What is the basis of Reimbursement for Quantum Meruit Under Contract?
In the situation where there is a contract, then the issue in a Contractual Quantum Meruit claim is either the measure of the “reasonable sum” or the interpretation of similarly wide express terms. The issue is whether the measure is on the basis of cost or market price. There appears to be no hard and fast rule.
In the case of an express contract to do work at an unquantified price, the measure is the reasonable remuneration of the contractor Serck Controls Ltd. v Drake & Scull Engineering Ltd. .
In the case where there was a contract, the assessment of a quantum meruit was usually based on actual cost which would include on and off site overheads provided that it was reasonable and was reasonably and not unnecessarily incurred, plus an appropriate addition for profit ERDC Group Limited v Brunel University .
Judge Bowsher QC in Laserbore Ltd v Morrison Biggs Wall Ltd  had to decide the meaning of the term “Fair and reasonable payments for all works executed”. He considered that the costs plus basis was wrong in principle even though in some instances it may produce the right result. The appropriate approach was to adopt general market rates.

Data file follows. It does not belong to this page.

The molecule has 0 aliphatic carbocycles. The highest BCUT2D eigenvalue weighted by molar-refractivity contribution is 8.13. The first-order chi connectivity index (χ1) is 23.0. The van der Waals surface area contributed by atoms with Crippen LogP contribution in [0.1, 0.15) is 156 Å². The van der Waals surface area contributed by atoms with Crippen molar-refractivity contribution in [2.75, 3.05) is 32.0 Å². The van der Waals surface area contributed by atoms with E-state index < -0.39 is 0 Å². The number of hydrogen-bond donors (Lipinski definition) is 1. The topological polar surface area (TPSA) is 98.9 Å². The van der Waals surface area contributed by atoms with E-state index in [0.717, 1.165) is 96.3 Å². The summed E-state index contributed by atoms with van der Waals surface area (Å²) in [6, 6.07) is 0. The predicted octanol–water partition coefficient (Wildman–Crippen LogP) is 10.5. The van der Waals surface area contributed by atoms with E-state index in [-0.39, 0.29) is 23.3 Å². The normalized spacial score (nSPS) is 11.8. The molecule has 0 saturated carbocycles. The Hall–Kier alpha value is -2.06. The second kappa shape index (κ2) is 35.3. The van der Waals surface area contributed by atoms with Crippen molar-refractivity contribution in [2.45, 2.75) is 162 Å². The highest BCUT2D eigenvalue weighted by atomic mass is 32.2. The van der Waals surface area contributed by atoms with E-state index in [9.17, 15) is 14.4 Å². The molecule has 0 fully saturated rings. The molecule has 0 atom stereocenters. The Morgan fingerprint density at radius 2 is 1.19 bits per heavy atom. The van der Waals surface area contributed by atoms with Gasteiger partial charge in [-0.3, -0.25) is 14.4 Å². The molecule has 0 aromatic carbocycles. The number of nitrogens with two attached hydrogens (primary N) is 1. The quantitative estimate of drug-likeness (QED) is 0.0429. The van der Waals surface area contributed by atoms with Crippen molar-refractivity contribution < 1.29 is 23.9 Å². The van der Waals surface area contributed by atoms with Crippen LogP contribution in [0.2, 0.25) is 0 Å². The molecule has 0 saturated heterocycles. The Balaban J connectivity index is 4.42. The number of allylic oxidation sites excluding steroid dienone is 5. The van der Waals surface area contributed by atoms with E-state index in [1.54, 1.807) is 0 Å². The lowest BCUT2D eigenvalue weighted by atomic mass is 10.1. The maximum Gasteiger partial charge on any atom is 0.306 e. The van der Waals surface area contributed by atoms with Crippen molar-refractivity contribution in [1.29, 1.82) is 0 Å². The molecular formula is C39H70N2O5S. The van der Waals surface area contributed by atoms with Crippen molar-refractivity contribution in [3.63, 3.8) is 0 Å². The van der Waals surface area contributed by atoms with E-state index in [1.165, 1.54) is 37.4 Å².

In Clarke & Sons v ACT Construction  ACT was engaged to carry out an extensive redevelopment of a former cold store in Kangley Bridge Road, Sydenham, SE26, so as to convert it into a 24-hour coach depot for Clarke.
ACT’s commenced proceedings for the recovery of the sum of £208,608.28 being the difference between the cost of the work calculated by ACT to be £1,485,312.88 and £1,276,704.60 paid by Clarke. Clarke counterclaimed monies said to have been overpaid and claimed damages both for the failure to complete the work within a reasonable time and for defective work.
ACT asserted that an express or implied term of that contract was that the price to be paid for the work was to be calculated on “a time and materials” basis, i.e. at the cost of labour, plant and materials, subcontractors, professional fees, etc., with the markups ranging from 25% to 10% on those elements of the cost.